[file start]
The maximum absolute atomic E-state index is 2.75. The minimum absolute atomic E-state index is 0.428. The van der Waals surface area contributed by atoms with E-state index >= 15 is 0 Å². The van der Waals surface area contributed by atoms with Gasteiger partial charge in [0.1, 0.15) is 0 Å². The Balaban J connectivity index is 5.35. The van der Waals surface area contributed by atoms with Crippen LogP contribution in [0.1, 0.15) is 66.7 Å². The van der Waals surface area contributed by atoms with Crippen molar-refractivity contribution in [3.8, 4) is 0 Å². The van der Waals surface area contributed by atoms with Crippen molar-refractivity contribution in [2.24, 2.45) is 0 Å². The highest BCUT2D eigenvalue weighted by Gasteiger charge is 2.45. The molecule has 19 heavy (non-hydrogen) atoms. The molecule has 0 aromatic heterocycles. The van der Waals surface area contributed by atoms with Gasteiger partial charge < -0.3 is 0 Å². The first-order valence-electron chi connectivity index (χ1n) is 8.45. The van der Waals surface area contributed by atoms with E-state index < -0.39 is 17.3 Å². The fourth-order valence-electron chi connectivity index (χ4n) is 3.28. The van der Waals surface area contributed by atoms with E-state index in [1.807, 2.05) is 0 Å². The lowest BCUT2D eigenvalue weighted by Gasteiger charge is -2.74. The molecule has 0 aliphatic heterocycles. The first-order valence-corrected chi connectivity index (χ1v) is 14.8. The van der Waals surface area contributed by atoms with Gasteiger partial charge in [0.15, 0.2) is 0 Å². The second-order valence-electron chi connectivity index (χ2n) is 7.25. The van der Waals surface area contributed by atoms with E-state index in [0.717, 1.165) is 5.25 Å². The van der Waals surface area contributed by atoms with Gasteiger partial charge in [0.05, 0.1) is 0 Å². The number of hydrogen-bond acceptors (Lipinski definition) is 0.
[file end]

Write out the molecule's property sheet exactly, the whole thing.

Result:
The maximum absolute atomic E-state index is 2.75. The minimum absolute atomic E-state index is 0.428. The van der Waals surface area contributed by atoms with E-state index >= 15 is 0 Å². The van der Waals surface area contributed by atoms with Gasteiger partial charge in [0.1, 0.15) is 0 Å². The Balaban J connectivity index is 5.35. The van der Waals surface area contributed by atoms with Crippen LogP contribution in [0.1, 0.15) is 66.7 Å². The van der Waals surface area contributed by atoms with Crippen molar-refractivity contribution in [3.8, 4) is 0 Å². The van der Waals surface area contributed by atoms with Crippen molar-refractivity contribution in [2.24, 2.45) is 0 Å². The highest BCUT2D eigenvalue weighted by Gasteiger charge is 2.45. The molecule has 19 heavy (non-hydrogen) atoms. The molecule has 0 aromatic heterocycles. The van der Waals surface area contributed by atoms with Gasteiger partial charge < -0.3 is 0 Å². The first-order valence-electron chi connectivity index (χ1n) is 8.45. The van der Waals surface area contributed by atoms with E-state index < -0.39 is 17.3 Å². The fourth-order valence-electron chi connectivity index (χ4n) is 3.28. The van der Waals surface area contributed by atoms with E-state index in [1.807, 2.05) is 0 Å². The lowest BCUT2D eigenvalue weighted by Gasteiger charge is -2.74. The molecule has 0 aliphatic heterocycles. The first-order valence-corrected chi connectivity index (χ1v) is 14.8. The van der Waals surface area contributed by atoms with Gasteiger partial charge in [0.15, 0.2) is 0 Å². The second-order valence-electron chi connectivity index (χ2n) is 7.25. The van der Waals surface area contributed by atoms with E-state index in [0.717, 1.165) is 5.25 Å². The van der Waals surface area contributed by atoms with Gasteiger partial charge in [0.05, 0.1) is 0 Å². The number of hydrogen-bond acceptors (Lipinski definition) is 0.